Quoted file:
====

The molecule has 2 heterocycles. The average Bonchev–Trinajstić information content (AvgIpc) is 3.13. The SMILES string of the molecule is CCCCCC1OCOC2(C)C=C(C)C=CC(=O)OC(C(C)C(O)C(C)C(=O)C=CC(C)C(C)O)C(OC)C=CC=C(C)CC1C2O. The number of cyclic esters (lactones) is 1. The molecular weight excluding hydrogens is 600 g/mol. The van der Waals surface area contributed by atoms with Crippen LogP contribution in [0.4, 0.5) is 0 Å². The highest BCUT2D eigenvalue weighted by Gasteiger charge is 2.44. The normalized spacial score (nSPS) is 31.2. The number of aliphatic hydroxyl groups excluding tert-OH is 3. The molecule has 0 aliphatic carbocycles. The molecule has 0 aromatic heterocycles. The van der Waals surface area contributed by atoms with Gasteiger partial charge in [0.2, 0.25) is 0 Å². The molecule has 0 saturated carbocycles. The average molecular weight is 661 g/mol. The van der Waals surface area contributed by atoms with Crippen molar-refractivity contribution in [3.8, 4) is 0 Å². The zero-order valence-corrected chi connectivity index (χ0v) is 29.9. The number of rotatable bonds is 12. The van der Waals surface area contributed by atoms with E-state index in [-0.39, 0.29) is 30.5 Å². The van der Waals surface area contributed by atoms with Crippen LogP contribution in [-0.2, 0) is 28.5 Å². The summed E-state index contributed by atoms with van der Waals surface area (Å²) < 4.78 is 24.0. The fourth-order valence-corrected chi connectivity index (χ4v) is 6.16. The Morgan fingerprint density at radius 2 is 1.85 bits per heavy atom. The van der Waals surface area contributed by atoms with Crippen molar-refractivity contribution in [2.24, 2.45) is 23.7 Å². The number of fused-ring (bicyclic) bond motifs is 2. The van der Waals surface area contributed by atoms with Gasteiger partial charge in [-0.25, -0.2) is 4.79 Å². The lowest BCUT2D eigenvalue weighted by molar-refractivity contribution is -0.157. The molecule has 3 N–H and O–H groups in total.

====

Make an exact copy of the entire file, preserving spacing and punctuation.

The molecule has 2 heterocycles. The average Bonchev–Trinajstić information content (AvgIpc) is 3.13. The SMILES string of the molecule is CCCCCC1OCOC2(C)C=C(C)C=CC(=O)OC(C(C)C(O)C(C)C(=O)C=CC(C)C(C)O)C(OC)C=CC=C(C)CC1C2O. The number of cyclic esters (lactones) is 1. The molecular weight excluding hydrogens is 600 g/mol. The van der Waals surface area contributed by atoms with Crippen LogP contribution in [0.4, 0.5) is 0 Å². The highest BCUT2D eigenvalue weighted by Gasteiger charge is 2.44. The normalized spacial score (nSPS) is 31.2. The number of aliphatic hydroxyl groups excluding tert-OH is 3. The molecule has 0 aliphatic carbocycles. The molecule has 0 aromatic heterocycles. The van der Waals surface area contributed by atoms with Gasteiger partial charge in [0.2, 0.25) is 0 Å². The molecule has 0 saturated carbocycles. The average molecular weight is 661 g/mol. The van der Waals surface area contributed by atoms with Crippen molar-refractivity contribution in [3.8, 4) is 0 Å². The zero-order valence-corrected chi connectivity index (χ0v) is 29.9. The number of rotatable bonds is 12. The van der Waals surface area contributed by atoms with E-state index in [-0.39, 0.29) is 30.5 Å². The van der Waals surface area contributed by atoms with Crippen LogP contribution in [-0.2, 0) is 28.5 Å². The summed E-state index contributed by atoms with van der Waals surface area (Å²) < 4.78 is 24.0. The fourth-order valence-corrected chi connectivity index (χ4v) is 6.16. The Morgan fingerprint density at radius 2 is 1.85 bits per heavy atom. The van der Waals surface area contributed by atoms with Crippen molar-refractivity contribution in [2.24, 2.45) is 23.7 Å². The number of fused-ring (bicyclic) bond motifs is 2. The van der Waals surface area contributed by atoms with Gasteiger partial charge in [-0.25, -0.2) is 4.79 Å². The lowest BCUT2D eigenvalue weighted by molar-refractivity contribution is -0.157. The molecule has 3 N–H and O–H groups in total.